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Bombardier sells Belfast, Casablanca, Dallas operations for US$1.2b

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Canadian manufacturing group Bombardier announced Thursday it was selling its aerostructures business to US firm Spirit AeroSystems, involving operations in Belfast, Casablanca and Dallas, in a US$1.2 billion cash-plus-debt deal.

[LONDON] Canadian manufacturing group Bombardier announced Thursday it was selling its aerostructures business to US firm Spirit AeroSystems, involving operations in Belfast, Casablanca and Dallas, in a US$1.2 billion cash-plus-debt deal.

Bombardier announced its willingness to sell these assets last May as part of a broad restructuring to focus on trains and business aircraft.

In a statement, Bombardier said the US firm would take over operations in Belfast, which assembles the wings for the Airbus A220.

Spirit AeroSystems will also acquire Bombardier's operations in Casablanca and a plant in Dallas specialising in maintenance and repairs.

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The price includes US$500 million in cash and around US$700 million in debt.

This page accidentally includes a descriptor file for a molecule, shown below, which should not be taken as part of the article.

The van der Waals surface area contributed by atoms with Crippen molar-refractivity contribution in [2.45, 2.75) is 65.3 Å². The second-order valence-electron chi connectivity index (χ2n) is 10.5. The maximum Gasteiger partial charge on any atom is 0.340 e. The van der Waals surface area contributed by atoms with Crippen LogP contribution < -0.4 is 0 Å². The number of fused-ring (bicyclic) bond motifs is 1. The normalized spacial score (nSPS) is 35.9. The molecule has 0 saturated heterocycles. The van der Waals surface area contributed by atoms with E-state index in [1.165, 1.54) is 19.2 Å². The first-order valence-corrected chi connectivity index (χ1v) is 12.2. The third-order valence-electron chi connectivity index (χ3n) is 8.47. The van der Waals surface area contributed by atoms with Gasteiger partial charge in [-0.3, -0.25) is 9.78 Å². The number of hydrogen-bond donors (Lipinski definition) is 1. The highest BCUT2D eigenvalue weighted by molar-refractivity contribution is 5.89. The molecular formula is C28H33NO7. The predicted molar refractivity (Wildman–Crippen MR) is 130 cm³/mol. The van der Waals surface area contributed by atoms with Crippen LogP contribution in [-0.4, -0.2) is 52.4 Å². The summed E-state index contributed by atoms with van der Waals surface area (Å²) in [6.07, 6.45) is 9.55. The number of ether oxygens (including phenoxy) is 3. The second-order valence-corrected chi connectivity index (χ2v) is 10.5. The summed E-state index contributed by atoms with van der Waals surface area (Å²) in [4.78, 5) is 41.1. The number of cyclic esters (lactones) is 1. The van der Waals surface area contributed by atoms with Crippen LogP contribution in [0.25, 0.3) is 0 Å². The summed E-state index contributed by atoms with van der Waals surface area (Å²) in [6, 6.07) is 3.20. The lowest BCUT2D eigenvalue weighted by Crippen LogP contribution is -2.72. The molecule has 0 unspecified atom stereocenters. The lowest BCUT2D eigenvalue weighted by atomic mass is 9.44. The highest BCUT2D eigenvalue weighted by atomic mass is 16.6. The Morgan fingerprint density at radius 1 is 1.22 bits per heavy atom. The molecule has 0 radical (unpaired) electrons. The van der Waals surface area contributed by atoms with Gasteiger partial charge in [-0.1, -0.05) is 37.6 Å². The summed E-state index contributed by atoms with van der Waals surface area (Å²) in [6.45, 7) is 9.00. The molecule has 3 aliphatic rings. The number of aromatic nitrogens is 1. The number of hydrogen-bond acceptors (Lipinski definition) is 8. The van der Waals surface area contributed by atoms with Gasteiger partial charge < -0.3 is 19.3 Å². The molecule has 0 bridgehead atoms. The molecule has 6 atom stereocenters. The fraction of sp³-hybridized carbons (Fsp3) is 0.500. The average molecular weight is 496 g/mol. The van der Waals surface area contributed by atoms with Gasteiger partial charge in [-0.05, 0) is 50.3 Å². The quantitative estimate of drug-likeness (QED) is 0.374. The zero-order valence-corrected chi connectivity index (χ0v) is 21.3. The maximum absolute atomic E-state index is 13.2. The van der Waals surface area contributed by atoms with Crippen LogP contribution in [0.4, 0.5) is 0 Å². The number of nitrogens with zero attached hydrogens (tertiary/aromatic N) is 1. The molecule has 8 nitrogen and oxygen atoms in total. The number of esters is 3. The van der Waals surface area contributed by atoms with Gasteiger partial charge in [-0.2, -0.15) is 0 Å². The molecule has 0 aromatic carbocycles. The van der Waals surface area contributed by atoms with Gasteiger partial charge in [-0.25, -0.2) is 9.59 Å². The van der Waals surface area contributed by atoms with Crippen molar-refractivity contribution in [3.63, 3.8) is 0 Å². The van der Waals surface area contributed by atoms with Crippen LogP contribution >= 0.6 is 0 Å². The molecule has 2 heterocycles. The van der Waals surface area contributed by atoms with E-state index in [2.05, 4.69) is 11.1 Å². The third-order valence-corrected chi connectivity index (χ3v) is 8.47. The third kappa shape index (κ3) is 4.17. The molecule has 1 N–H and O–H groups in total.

The 2019 revenues for the three operations are expected to be approximately US$1 billion.

A spokesman for Prime Minister Boris Johnson's Downing Street office welcomed the deal.

"This is great news for Northern Ireland and the highly skilled and dedicated workforce," he told reporters.

"The Belfast plant is one of the most important aerospace facilities in the UK and this investment from Spirit AeroSystems is a significant boost for jobs and businesses in Northern Ireland.

The British trade union Unite welcomed the deal for the Belfast facility, which employs more than 3,500 people.

"We are pleased that Bombardier has heeded our call to be a responsible seller and the need for Bombardier aerostructures production to be transferred as a whole to a company with an excellent track record in aerospace rather than a short-termist hedge fund," said assistant general secretary Steve Turner.

"It is a sale that offers hope for a positive future for Bombardier workers in Northern Ireland and their colleagues in the supply chain."

Bombardier, which has been in a difficult financial situation for several months, has decided to consolidate all of its aeronautical activities into a single entity named Bombardier Aviation, with operations in Montreal, Mexico and Texas.

The sale saw Bombardier rise 11 per cent in early Thursday trade on the Toronto Stock Exchange to C$1.76 at around 1342 GMT.

AFP